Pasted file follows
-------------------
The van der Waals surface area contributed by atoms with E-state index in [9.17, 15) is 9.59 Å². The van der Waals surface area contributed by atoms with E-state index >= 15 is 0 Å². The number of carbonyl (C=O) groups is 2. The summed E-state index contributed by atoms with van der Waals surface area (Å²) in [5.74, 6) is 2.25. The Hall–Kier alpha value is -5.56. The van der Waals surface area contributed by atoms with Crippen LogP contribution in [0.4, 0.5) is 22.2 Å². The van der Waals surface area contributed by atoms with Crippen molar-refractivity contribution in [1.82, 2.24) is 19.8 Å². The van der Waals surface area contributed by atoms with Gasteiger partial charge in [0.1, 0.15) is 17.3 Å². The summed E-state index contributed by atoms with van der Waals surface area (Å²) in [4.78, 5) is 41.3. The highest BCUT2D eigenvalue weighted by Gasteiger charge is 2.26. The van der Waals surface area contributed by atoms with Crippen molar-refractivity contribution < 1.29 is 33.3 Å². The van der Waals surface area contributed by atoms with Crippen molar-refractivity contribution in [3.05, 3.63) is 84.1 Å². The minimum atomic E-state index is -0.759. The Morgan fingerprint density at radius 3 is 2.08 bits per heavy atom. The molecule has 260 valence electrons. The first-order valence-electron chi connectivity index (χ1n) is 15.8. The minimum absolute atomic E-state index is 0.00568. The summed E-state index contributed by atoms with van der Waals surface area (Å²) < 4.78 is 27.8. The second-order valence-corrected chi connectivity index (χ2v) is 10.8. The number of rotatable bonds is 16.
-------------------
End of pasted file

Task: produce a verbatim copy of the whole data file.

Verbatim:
The van der Waals surface area contributed by atoms with E-state index in [9.17, 15) is 9.59 Å². The van der Waals surface area contributed by atoms with E-state index >= 15 is 0 Å². The number of carbonyl (C=O) groups is 2. The summed E-state index contributed by atoms with van der Waals surface area (Å²) in [5.74, 6) is 2.25. The Hall–Kier alpha value is -5.56. The van der Waals surface area contributed by atoms with Crippen LogP contribution in [0.4, 0.5) is 22.2 Å². The van der Waals surface area contributed by atoms with Crippen molar-refractivity contribution in [1.82, 2.24) is 19.8 Å². The van der Waals surface area contributed by atoms with Gasteiger partial charge in [0.1, 0.15) is 17.3 Å². The summed E-state index contributed by atoms with van der Waals surface area (Å²) in [4.78, 5) is 41.3. The highest BCUT2D eigenvalue weighted by Gasteiger charge is 2.26. The van der Waals surface area contributed by atoms with Crippen molar-refractivity contribution < 1.29 is 33.3 Å². The van der Waals surface area contributed by atoms with Crippen molar-refractivity contribution in [3.05, 3.63) is 84.1 Å². The minimum atomic E-state index is -0.759. The Morgan fingerprint density at radius 3 is 2.08 bits per heavy atom. The molecule has 260 valence electrons. The first-order valence-electron chi connectivity index (χ1n) is 15.8. The minimum absolute atomic E-state index is 0.00568. The summed E-state index contributed by atoms with van der Waals surface area (Å²) < 4.78 is 27.8. The second-order valence-corrected chi connectivity index (χ2v) is 10.8. The number of rotatable bonds is 16.